Tuesday, December 25, 2012

The people who walked in darkness have seen a great light; 
upon those who dwelt in the land of gloom a light has shone.
You have brought them abundant joy and great rejoicing....
Isaiah 9:1

Merry Christmas!

When I was younger, maybe in late middle school and through high school, I loved going to Midnight Mass. It didn't matter whether I went to my home parish of St. Mary's or the parish of many of my friends, St. Francis of Assisi. I loved that Mass. There was something magical and special about it.

Last night I was sitting in our Immaculate Conception Chapel at the University of Dayton at the "Midnight Mass at 10:30 PM" reflecting on the celebration. I was reflecting on something that I didn't quite get growing up. What's special about celebrating the incarnation so late at night? Why does it speak to me so? We gather during the darkest hour to celebrate the fact that into the darkness has come the greatest of Lights. God has chosen to enter our world. Our world is good, for all things created by God are good. However, our world has its share of dark moments and people who walk in darkness. Our own lives have their share of dark days or dark times. And it is into this reality of ours that God enters. If we let that soak in... touch our hearts... it's an awesome reality.

And what does that mean for us today? Meister Eckhart, a late 13th / early 14th century German Dominican priest, philosopher and theologian once wrote:
We are all meant to be mothers of God. What good is it to me if this eternal birth of the divine Son takes place unceasingly, but does not take place within myself? And, what good is it to me if Mary is full of grace if I am not also full of grace? What good is it to me for the Creator to give birth to his Son if I do not also give birth to him in my time and my culture? This, then, is the fullness of time: When the Son of Man is begotten in us.
Indeed, how Marianist of him!

Our world and our lives are still in need of light - of joy - peace - comfort - love. What good is it if Jesus came then, but does not also come through us now? This is our call: to be Christ-bearers in our world today. That is very much in keeping with a Marianist perspective. For, as Marianists, we see our mission as continuing the mission that is Mary's - manifesting Christ in our world.

Celebrating today is important. It is important for us to remember that God became one of us out of God's great love for us. However, it does us no good as a people if our celebrations end today and have no lasting meaning into the days ahead. So, let us carry the celebration of Christmas forward so that Christ might be born in each day.

Many blessings for a peaceful and joy-filled Christmas,
Sr. N

Saturday, December 08, 2012

Let us imitate the love of our heavenly Mother and, like her, let us cheerfully render to all our brothers and sisters all the services we can, both for the body and for the soul. 
Ven. Adele de Batz de Trenquelleon
Foundress of the Marianist Sisters (Daughters of Mary Immaculate)

Happy Solemnity of the Immaculate Conception! 

Today is a special day for the Marianist Sisters. For this is the feast from which we get our name (Daughters of Mary Immaculate) and from which we gain our inspiration for mission. Mary - chosen from the moment of her conception, especially graced by God, completely open to the Holy Spirit -  so that she might bring the presence of Jesus into our troubled world, nurture the life of Jesus and teach him what it meant to be a faithful Jewish child, and point others to Jesus in order to say, "Do whatever he tells you." For us as Marianist Sisters we take Mary as our model of discipleship, our inspiration for how to be in our world, and our partner in continuing her mission.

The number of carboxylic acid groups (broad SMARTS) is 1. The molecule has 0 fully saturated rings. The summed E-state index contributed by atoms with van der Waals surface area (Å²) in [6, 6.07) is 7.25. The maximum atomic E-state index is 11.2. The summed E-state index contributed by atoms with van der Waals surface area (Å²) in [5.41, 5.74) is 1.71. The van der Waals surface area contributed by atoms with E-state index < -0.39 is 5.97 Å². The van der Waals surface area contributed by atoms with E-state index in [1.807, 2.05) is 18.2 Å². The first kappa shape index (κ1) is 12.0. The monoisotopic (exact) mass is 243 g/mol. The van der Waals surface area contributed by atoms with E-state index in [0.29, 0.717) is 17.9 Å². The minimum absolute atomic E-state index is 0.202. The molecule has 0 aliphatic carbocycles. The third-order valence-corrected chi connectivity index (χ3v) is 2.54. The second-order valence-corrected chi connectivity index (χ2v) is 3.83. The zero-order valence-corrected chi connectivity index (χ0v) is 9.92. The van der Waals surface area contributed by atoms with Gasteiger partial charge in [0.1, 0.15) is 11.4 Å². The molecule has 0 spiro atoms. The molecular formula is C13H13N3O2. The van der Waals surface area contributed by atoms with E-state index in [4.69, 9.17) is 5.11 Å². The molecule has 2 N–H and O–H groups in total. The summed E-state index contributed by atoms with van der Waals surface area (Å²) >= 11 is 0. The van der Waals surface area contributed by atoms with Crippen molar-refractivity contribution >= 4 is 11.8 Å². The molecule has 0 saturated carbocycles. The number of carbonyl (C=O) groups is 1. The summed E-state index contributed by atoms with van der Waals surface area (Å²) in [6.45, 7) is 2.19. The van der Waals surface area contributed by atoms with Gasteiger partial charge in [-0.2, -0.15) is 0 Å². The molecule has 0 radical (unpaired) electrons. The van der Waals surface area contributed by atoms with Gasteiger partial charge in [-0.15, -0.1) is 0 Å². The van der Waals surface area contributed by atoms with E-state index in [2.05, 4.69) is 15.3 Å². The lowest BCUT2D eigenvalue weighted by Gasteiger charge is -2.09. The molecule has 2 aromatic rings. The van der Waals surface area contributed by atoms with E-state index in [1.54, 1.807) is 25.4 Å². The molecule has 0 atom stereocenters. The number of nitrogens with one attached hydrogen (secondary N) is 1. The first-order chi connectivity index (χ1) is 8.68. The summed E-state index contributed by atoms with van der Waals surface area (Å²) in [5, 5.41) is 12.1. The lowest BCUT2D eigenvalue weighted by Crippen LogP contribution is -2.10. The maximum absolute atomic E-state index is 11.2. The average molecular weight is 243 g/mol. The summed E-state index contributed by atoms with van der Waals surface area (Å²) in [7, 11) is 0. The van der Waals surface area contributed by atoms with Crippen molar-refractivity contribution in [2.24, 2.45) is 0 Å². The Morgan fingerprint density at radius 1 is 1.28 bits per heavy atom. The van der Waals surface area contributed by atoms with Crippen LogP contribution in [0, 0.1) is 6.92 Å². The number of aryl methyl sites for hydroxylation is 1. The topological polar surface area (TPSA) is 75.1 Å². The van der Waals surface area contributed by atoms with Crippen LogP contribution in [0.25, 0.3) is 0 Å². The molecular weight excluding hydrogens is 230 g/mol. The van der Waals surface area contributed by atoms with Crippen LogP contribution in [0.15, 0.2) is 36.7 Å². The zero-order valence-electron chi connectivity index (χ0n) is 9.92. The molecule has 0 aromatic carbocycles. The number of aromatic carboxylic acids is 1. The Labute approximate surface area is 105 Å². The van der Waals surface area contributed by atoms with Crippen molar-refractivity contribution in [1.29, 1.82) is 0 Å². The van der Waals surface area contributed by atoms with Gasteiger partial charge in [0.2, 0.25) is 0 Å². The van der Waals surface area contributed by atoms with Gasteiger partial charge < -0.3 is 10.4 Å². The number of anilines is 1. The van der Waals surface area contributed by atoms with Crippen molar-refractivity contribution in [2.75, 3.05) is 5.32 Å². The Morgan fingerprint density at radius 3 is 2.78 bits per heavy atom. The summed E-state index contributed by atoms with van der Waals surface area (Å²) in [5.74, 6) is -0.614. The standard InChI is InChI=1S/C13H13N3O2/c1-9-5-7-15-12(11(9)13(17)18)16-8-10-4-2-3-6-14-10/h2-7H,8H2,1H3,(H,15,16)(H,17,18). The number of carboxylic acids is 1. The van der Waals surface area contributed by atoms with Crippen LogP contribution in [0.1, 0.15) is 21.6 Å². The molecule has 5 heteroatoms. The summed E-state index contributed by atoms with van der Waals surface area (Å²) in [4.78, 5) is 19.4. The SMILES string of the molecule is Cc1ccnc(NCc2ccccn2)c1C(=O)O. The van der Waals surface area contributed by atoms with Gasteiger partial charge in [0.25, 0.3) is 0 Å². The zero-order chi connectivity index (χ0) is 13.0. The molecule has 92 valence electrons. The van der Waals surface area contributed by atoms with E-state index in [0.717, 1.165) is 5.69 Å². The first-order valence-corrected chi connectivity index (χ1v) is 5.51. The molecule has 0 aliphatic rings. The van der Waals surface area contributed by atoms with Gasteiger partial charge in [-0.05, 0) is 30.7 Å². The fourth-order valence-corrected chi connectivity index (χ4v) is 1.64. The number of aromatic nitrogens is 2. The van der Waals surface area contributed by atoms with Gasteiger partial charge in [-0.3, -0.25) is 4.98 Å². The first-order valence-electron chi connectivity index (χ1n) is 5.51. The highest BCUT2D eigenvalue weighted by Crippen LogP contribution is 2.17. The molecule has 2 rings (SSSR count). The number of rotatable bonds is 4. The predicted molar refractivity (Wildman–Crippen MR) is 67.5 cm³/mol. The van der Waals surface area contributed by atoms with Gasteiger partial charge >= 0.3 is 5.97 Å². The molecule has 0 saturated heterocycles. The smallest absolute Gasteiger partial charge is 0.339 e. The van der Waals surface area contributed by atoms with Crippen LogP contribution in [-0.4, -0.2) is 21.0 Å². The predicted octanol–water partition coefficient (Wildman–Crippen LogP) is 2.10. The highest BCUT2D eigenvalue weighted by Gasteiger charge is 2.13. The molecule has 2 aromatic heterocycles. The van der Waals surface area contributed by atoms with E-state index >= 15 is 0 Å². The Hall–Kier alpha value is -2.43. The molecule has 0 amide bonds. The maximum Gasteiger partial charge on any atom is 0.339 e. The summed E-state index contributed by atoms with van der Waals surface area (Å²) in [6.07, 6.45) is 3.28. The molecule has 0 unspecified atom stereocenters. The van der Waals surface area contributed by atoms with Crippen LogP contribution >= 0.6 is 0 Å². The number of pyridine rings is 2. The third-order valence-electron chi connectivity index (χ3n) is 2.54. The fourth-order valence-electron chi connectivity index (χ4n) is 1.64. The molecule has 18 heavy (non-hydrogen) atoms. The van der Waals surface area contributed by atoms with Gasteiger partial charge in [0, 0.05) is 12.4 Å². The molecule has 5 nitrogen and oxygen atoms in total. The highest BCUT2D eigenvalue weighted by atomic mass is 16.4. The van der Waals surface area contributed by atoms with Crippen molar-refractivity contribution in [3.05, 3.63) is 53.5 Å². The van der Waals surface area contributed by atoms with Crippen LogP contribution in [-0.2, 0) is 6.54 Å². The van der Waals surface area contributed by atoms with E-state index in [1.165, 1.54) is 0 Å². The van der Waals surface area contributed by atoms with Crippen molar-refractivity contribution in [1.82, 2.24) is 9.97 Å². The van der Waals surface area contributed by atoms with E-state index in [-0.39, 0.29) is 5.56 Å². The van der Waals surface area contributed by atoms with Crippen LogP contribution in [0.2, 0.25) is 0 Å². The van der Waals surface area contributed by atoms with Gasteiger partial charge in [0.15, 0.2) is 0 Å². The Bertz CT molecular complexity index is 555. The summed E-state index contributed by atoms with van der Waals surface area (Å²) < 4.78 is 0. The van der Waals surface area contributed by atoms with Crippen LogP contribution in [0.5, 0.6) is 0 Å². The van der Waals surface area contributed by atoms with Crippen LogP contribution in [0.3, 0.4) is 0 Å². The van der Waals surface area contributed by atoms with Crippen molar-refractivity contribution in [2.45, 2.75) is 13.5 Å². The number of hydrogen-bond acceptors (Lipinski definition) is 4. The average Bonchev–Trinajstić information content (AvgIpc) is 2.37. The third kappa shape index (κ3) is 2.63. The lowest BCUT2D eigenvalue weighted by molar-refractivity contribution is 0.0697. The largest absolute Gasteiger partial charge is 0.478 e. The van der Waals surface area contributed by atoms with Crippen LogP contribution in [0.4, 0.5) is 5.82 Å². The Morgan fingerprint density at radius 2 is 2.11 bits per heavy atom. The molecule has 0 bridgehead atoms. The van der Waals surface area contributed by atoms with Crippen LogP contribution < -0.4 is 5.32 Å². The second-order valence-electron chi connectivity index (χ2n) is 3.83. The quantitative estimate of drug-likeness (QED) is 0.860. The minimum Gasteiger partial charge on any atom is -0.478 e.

Each morning all Marianist Religious (male and female) make an act of dedication to Mary. There are several different ones for use on different days. They all inspire me in some way, but one stands out as my favorite - the one for Sundays of Ordinary Time. It reads:

Mother of Christ and Mother of the Church,
today we join you in praising our God,
and rejoice with you in Christ our Risen Savior.
We, your Marianist Family,
seek to imitate your faith in God's promise,
your openness of heart,
and your listening to the Holy Spirit.
We joyfully dedicate ourselves to you
and to your mission in the Church.
Taught by Christ's example,
may we receive grace and courage
to minister to all people.

For me, this captures it all. We collaborate with Mary, we imitate Mary, and we dedicate ourselves to carry on her mission in the Church and in our world ministering to (and with) all people.

Last night we celebrated this feast liturgically with a vigil Mass at the University of Dayton. It was the closing of the University's "Christmas on Campus" - a day on which university students adopt children who live in poverty, bring them to campus and share with them in the traditions of the Christmas. The Mass last night was beautiful. The chapel, named for the Immaculate Conception, was packed. The choir was large and amazing. What was particularly moving for me was the music that was chosen. The choir led us in singing 3 different versions of Mary's Magnificat (2 during the prelude and one during communion). And the Mass began with what is quickly becoming my favorite non-Magnificat Mary song. It is appropriately titled "Song of Mary" by Dan Schutte. Some of the lines that always get me are: "Let us sing the praises of Mary, chosen as blessed from the least.... woman of strong and steadfast love.... friend of the poor in every age.... Blessed be the name of Mary, she who trusted the love of God."

Indeed. On this day in which we celebrate Mary, let us each learn from her to be strong and steadfast, compassionate, concerned for the poor, and always leading people to her Son.

Many blessings to you this day!
Sr. N